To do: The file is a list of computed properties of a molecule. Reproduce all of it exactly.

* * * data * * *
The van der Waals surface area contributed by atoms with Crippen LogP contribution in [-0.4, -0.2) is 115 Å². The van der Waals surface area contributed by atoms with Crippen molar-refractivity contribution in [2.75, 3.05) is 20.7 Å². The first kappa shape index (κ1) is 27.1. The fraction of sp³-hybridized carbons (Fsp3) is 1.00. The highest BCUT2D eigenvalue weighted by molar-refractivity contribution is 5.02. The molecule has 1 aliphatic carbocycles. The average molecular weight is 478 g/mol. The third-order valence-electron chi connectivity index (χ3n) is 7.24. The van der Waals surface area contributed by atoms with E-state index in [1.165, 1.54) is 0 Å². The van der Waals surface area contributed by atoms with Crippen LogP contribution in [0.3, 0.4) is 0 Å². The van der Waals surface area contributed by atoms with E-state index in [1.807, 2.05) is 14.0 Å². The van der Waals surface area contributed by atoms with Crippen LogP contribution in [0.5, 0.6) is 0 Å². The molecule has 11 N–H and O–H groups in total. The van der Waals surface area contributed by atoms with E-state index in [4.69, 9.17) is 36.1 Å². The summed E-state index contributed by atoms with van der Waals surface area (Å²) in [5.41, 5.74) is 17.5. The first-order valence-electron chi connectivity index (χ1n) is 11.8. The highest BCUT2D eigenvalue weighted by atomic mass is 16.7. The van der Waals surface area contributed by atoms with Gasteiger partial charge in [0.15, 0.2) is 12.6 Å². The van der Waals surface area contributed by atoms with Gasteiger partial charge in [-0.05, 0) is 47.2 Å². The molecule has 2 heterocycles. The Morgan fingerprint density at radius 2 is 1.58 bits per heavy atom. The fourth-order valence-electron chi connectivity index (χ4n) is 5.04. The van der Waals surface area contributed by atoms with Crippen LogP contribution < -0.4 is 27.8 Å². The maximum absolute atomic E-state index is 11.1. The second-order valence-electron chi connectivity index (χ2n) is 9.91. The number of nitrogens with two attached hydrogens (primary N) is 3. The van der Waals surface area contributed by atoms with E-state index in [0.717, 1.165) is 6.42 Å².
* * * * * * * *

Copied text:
The van der Waals surface area contributed by atoms with Crippen LogP contribution in [-0.4, -0.2) is 115 Å². The van der Waals surface area contributed by atoms with Crippen molar-refractivity contribution in [2.75, 3.05) is 20.7 Å². The first kappa shape index (κ1) is 27.1. The fraction of sp³-hybridized carbons (Fsp3) is 1.00. The highest BCUT2D eigenvalue weighted by molar-refractivity contribution is 5.02. The molecule has 1 aliphatic carbocycles. The average molecular weight is 478 g/mol. The third-order valence-electron chi connectivity index (χ3n) is 7.24. The van der Waals surface area contributed by atoms with E-state index in [1.165, 1.54) is 0 Å². The van der Waals surface area contributed by atoms with Crippen LogP contribution in [0.3, 0.4) is 0 Å². The van der Waals surface area contributed by atoms with E-state index in [1.807, 2.05) is 14.0 Å². The van der Waals surface area contributed by atoms with Crippen LogP contribution in [0.5, 0.6) is 0 Å². The molecule has 11 N–H and O–H groups in total. The van der Waals surface area contributed by atoms with E-state index in [4.69, 9.17) is 36.1 Å². The summed E-state index contributed by atoms with van der Waals surface area (Å²) in [5.41, 5.74) is 17.5. The first-order valence-electron chi connectivity index (χ1n) is 11.8. The highest BCUT2D eigenvalue weighted by atomic mass is 16.7. The van der Waals surface area contributed by atoms with Gasteiger partial charge in [0.15, 0.2) is 12.6 Å². The van der Waals surface area contributed by atoms with Gasteiger partial charge in [-0.05, 0) is 47.2 Å². The molecule has 2 heterocycles. The Morgan fingerprint density at radius 2 is 1.58 bits per heavy atom. The fourth-order valence-electron chi connectivity index (χ4n) is 5.04. The van der Waals surface area contributed by atoms with Crippen LogP contribution < -0.4 is 27.8 Å². The maximum absolute atomic E-state index is 11.1. The second-order valence-electron chi connectivity index (χ2n) is 9.91. The number of nitrogens with two attached hydrogens (primary N) is 3. The van der Waals surface area contributed by atoms with E-state index in [0.717, 1.165) is 6.42 Å².